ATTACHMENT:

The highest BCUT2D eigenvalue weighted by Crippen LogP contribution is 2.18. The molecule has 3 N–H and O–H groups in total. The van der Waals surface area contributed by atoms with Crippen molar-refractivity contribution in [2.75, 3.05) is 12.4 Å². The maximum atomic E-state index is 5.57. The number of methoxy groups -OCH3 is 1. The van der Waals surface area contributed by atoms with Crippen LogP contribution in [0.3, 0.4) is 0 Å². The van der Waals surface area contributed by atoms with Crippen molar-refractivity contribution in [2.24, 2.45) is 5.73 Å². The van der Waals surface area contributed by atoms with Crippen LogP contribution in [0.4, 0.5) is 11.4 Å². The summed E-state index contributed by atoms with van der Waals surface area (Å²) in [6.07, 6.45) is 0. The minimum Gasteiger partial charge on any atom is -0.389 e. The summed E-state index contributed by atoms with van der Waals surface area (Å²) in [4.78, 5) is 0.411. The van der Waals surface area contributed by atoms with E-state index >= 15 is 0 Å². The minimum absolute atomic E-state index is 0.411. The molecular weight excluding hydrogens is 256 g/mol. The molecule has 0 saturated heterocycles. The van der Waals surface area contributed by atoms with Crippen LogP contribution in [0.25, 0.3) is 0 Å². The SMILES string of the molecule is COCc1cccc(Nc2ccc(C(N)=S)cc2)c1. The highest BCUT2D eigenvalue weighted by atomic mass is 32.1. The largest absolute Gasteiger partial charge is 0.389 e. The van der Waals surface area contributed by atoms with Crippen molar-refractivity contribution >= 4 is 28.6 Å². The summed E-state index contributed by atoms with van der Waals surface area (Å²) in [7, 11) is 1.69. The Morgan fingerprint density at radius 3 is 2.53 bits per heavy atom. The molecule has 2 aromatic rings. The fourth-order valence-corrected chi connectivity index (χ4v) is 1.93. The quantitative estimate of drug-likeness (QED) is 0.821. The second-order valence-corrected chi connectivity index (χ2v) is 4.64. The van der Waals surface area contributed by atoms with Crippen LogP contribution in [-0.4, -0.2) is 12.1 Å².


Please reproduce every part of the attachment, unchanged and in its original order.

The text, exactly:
The highest BCUT2D eigenvalue weighted by Crippen LogP contribution is 2.18. The molecule has 3 N–H and O–H groups in total. The van der Waals surface area contributed by atoms with Crippen molar-refractivity contribution in [2.75, 3.05) is 12.4 Å². The maximum atomic E-state index is 5.57. The number of methoxy groups -OCH3 is 1. The van der Waals surface area contributed by atoms with Crippen LogP contribution in [0.3, 0.4) is 0 Å². The van der Waals surface area contributed by atoms with Crippen molar-refractivity contribution in [2.24, 2.45) is 5.73 Å². The van der Waals surface area contributed by atoms with Crippen LogP contribution in [0.4, 0.5) is 11.4 Å². The summed E-state index contributed by atoms with van der Waals surface area (Å²) in [6.07, 6.45) is 0. The minimum Gasteiger partial charge on any atom is -0.389 e. The summed E-state index contributed by atoms with van der Waals surface area (Å²) in [4.78, 5) is 0.411. The van der Waals surface area contributed by atoms with E-state index >= 15 is 0 Å². The minimum absolute atomic E-state index is 0.411. The molecular weight excluding hydrogens is 256 g/mol. The molecule has 0 saturated heterocycles. The van der Waals surface area contributed by atoms with Crippen LogP contribution in [0.25, 0.3) is 0 Å². The SMILES string of the molecule is COCc1cccc(Nc2ccc(C(N)=S)cc2)c1. The highest BCUT2D eigenvalue weighted by atomic mass is 32.1. The largest absolute Gasteiger partial charge is 0.389 e. The van der Waals surface area contributed by atoms with Crippen molar-refractivity contribution >= 4 is 28.6 Å². The summed E-state index contributed by atoms with van der Waals surface area (Å²) in [7, 11) is 1.69. The Morgan fingerprint density at radius 3 is 2.53 bits per heavy atom. The molecule has 2 aromatic rings. The fourth-order valence-corrected chi connectivity index (χ4v) is 1.93. The quantitative estimate of drug-likeness (QED) is 0.821. The second-order valence-corrected chi connectivity index (χ2v) is 4.64. The van der Waals surface area contributed by atoms with Crippen LogP contribution in [-0.4, -0.2) is 12.1 Å².